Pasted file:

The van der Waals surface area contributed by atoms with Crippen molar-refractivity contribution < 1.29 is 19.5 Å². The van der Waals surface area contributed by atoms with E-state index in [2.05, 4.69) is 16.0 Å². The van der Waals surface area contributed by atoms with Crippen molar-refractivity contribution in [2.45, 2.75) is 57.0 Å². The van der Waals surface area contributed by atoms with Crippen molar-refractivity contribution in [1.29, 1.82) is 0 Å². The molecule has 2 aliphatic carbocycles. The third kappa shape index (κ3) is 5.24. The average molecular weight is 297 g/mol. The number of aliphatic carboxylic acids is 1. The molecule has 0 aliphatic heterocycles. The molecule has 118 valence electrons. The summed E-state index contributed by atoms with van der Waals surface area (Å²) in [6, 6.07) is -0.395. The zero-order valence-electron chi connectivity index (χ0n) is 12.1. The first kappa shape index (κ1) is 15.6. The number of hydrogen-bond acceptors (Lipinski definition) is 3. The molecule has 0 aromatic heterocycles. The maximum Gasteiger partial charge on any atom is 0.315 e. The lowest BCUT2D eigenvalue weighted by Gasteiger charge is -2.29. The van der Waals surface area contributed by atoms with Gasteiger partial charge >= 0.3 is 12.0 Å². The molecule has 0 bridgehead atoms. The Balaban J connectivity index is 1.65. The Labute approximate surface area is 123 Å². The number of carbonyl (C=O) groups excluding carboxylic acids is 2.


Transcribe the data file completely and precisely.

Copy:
The van der Waals surface area contributed by atoms with Crippen molar-refractivity contribution < 1.29 is 19.5 Å². The van der Waals surface area contributed by atoms with E-state index in [2.05, 4.69) is 16.0 Å². The van der Waals surface area contributed by atoms with Crippen molar-refractivity contribution in [2.45, 2.75) is 57.0 Å². The van der Waals surface area contributed by atoms with Crippen molar-refractivity contribution in [1.29, 1.82) is 0 Å². The molecule has 2 aliphatic carbocycles. The third kappa shape index (κ3) is 5.24. The average molecular weight is 297 g/mol. The number of aliphatic carboxylic acids is 1. The molecule has 0 aliphatic heterocycles. The molecule has 118 valence electrons. The summed E-state index contributed by atoms with van der Waals surface area (Å²) in [6, 6.07) is -0.395. The zero-order valence-electron chi connectivity index (χ0n) is 12.1. The first kappa shape index (κ1) is 15.6. The number of hydrogen-bond acceptors (Lipinski definition) is 3. The molecule has 0 aromatic heterocycles. The maximum Gasteiger partial charge on any atom is 0.315 e. The lowest BCUT2D eigenvalue weighted by Gasteiger charge is -2.29. The van der Waals surface area contributed by atoms with Gasteiger partial charge >= 0.3 is 12.0 Å². The molecule has 0 bridgehead atoms. The Balaban J connectivity index is 1.65. The Labute approximate surface area is 123 Å². The number of carbonyl (C=O) groups excluding carboxylic acids is 2.